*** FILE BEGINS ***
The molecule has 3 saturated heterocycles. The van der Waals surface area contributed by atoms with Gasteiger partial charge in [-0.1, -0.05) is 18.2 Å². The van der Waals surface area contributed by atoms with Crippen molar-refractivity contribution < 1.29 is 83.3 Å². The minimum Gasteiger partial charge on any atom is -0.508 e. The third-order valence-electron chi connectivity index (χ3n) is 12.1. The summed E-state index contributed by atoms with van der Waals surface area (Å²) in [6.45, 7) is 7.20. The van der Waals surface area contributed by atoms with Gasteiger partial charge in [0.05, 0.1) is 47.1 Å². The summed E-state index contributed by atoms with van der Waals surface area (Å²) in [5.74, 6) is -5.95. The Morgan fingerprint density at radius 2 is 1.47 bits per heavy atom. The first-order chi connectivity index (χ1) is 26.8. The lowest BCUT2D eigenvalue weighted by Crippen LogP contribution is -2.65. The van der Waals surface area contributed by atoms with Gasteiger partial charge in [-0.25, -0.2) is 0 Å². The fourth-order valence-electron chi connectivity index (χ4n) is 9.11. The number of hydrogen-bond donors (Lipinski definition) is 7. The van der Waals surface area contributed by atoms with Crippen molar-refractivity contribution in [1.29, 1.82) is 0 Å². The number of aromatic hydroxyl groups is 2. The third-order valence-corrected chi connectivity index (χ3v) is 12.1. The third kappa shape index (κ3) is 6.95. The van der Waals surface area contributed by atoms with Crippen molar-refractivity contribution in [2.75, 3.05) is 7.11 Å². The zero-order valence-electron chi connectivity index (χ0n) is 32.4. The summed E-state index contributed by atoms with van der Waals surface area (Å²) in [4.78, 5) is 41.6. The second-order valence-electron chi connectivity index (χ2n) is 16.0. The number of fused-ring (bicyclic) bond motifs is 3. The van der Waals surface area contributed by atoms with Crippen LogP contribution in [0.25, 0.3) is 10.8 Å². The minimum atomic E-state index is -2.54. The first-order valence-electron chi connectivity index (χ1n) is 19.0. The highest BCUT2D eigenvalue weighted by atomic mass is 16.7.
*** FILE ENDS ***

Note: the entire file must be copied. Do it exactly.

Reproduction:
The molecule has 3 saturated heterocycles. The van der Waals surface area contributed by atoms with Gasteiger partial charge in [-0.1, -0.05) is 18.2 Å². The van der Waals surface area contributed by atoms with Crippen molar-refractivity contribution < 1.29 is 83.3 Å². The minimum Gasteiger partial charge on any atom is -0.508 e. The third-order valence-electron chi connectivity index (χ3n) is 12.1. The summed E-state index contributed by atoms with van der Waals surface area (Å²) in [6.45, 7) is 7.20. The van der Waals surface area contributed by atoms with Gasteiger partial charge in [0.05, 0.1) is 47.1 Å². The summed E-state index contributed by atoms with van der Waals surface area (Å²) in [5.74, 6) is -5.95. The Morgan fingerprint density at radius 2 is 1.47 bits per heavy atom. The first-order chi connectivity index (χ1) is 26.8. The lowest BCUT2D eigenvalue weighted by Crippen LogP contribution is -2.65. The van der Waals surface area contributed by atoms with Gasteiger partial charge in [-0.25, -0.2) is 0 Å². The fourth-order valence-electron chi connectivity index (χ4n) is 9.11. The number of hydrogen-bond donors (Lipinski definition) is 7. The van der Waals surface area contributed by atoms with Crippen molar-refractivity contribution in [1.29, 1.82) is 0 Å². The number of aromatic hydroxyl groups is 2. The third-order valence-corrected chi connectivity index (χ3v) is 12.1. The third kappa shape index (κ3) is 6.95. The van der Waals surface area contributed by atoms with Crippen molar-refractivity contribution in [2.75, 3.05) is 7.11 Å². The zero-order valence-electron chi connectivity index (χ0n) is 32.4. The summed E-state index contributed by atoms with van der Waals surface area (Å²) in [4.78, 5) is 41.6. The second-order valence-electron chi connectivity index (χ2n) is 16.0. The number of fused-ring (bicyclic) bond motifs is 3. The van der Waals surface area contributed by atoms with Crippen LogP contribution in [0.25, 0.3) is 10.8 Å². The minimum atomic E-state index is -2.54. The first-order valence-electron chi connectivity index (χ1n) is 19.0. The highest BCUT2D eigenvalue weighted by atomic mass is 16.7.